The process of tribal painting has the following steps:

Deciding the Theme
Deciding the theme is as important in a tribal painting as it is in other paintings. An idea sparked by some event, thought or happening in the life of the artist serves as the theme and the artist starts thinking about its possible representations, various color combinations, etc. The specialty of tribal paintings is the simplicity of the ideas and their representation of the day-to-day life of rural people.

Preparing the Canvas
In the case of wall paintings the artist first plasters the area of the wall to be painted with a paste of soil, cow dung and straw. After it dries, the area is coated with a white soil called pidor applied which provides a smooth, white background to be used as a canvas.

In the case of canvas paintings the canvas is first cut into the desired size [of about 3 feet by 2 feet] by the artist and is stretched over a wooden frame using drawing pins to straighten it. After this, a coat of Fevicol is applied on the canvas followed by one to three coats of plastic emulsion to provide a smooth surface. Then it is left to dry. After it has dried it is ready to be used for painting.

For painting a chart, the chart paper of desired size [about 2 feet by 1.5 feet] is purchased from the local dealers. Both acrylic paint as well as a 0.04 tip drawing pen is used for making these paintings. While the acrylic-painted drawings are multicolored, those made by using the drawing pens are simple black-and-white sketches.

Painting

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In tribal painting since designs are not first created on the canvas, the painting starts immediately after the canvas is ready. These can be painted on walls as well as on canvas.

In the case of wall paintings, natural colors like different colored soils and other materials [wooden coal for the black, chui soil for white, red soil or geru for red, the sap of the tinsak plant for dark red, ramraj soil for yellow, sem leaves for dark green and cow dung for light green] are used with locally made brushes of the fibers obtained from the trees.

In the case of canvas paintings, the canvas is fixed on a wooden frame with the help of drawing pins and is colored by using brushes of different widths as per the requirement. Different colors are used to paint different objects like trees, animals, etc. Some colors have specific associations with emotions, for example: religious thoughts–orange, fear–red, association with nature–green and so on.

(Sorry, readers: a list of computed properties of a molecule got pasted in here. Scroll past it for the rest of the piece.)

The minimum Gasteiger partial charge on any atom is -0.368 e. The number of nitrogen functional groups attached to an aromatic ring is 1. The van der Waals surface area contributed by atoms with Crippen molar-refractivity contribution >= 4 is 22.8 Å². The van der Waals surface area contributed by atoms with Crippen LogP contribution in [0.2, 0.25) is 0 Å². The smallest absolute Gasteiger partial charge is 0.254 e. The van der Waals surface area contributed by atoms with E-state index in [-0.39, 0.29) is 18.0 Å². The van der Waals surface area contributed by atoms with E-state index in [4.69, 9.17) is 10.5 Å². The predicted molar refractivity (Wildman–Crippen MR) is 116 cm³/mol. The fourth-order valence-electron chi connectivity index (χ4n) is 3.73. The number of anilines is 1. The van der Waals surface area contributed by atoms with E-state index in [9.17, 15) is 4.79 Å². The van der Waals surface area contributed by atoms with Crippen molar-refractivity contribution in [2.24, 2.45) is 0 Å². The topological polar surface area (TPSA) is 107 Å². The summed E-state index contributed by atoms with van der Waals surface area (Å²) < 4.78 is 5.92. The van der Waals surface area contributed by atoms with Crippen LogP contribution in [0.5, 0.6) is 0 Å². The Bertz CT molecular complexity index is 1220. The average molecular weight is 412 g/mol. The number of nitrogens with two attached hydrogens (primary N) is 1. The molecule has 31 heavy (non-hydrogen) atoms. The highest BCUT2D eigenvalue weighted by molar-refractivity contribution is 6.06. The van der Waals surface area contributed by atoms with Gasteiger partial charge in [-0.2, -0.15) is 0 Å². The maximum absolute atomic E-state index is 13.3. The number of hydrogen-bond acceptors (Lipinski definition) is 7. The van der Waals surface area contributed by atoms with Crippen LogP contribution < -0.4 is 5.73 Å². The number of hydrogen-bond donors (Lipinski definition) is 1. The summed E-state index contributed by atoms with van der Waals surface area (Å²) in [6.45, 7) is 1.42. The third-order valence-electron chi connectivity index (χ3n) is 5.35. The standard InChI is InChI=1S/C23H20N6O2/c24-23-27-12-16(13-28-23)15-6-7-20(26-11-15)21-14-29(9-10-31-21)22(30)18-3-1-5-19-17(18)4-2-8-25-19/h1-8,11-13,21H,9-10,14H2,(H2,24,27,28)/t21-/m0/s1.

Charts are also painted in a similar way. They are easy to draw on because minimum effort is required to prepare them as well as to store and transport them. The main problem with charts is the lack of a finishing shine which is ample in case of the canvas.

Finishing
Tribal paintings as such do not require any finishing because of their simplicity and the use of local resources. The wall painting, if properly protected from the rain and other sources of physical damage, can survive up to 20 years. The durability of the canvas and chart paintings is much higher if they are framed properly. Framing is not part of the enterprise and is not done by the artist. The paintings are ready to be sold immediately after they dry.

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Use of the Product
Tribal paintings provide an ethnic, traditional and aesthetic view of the remote tribal village life. Therefore, these paintings are in demand in the art emporiums and exhibitions to be used as decorative pieces in homes and offices.

Marketing
Tribal paintings on canvas and chart paper are ordered and purchased by various emporiums and handicraft export houses in Bhopal, Delhi and Mumbai. The artists do not sell their paintings directly to the end customers.

Changes in the Recent Years
The major change that has occurred is that earlier the paintings used to be only on the walls of houses and therefore they were not saleable. At the most, an art collector could take their photograph to use as an exhibit. Now due to the introduction of canvas and chart paper as well as acrylic colors, these paintings can be sold and transported to the buyer’s address. The demand for these paintings is on the rise and this is evident from the fact that every year a few more rural artisans join those based in cities like Bhopal, creating the paintings on canvas and chart paper. As a result of these changes the natural colors of soil, coal and various tree products are no longer used and there is a change in the color shades as the chemical colors cannot always substitute a particular shade of a natural color.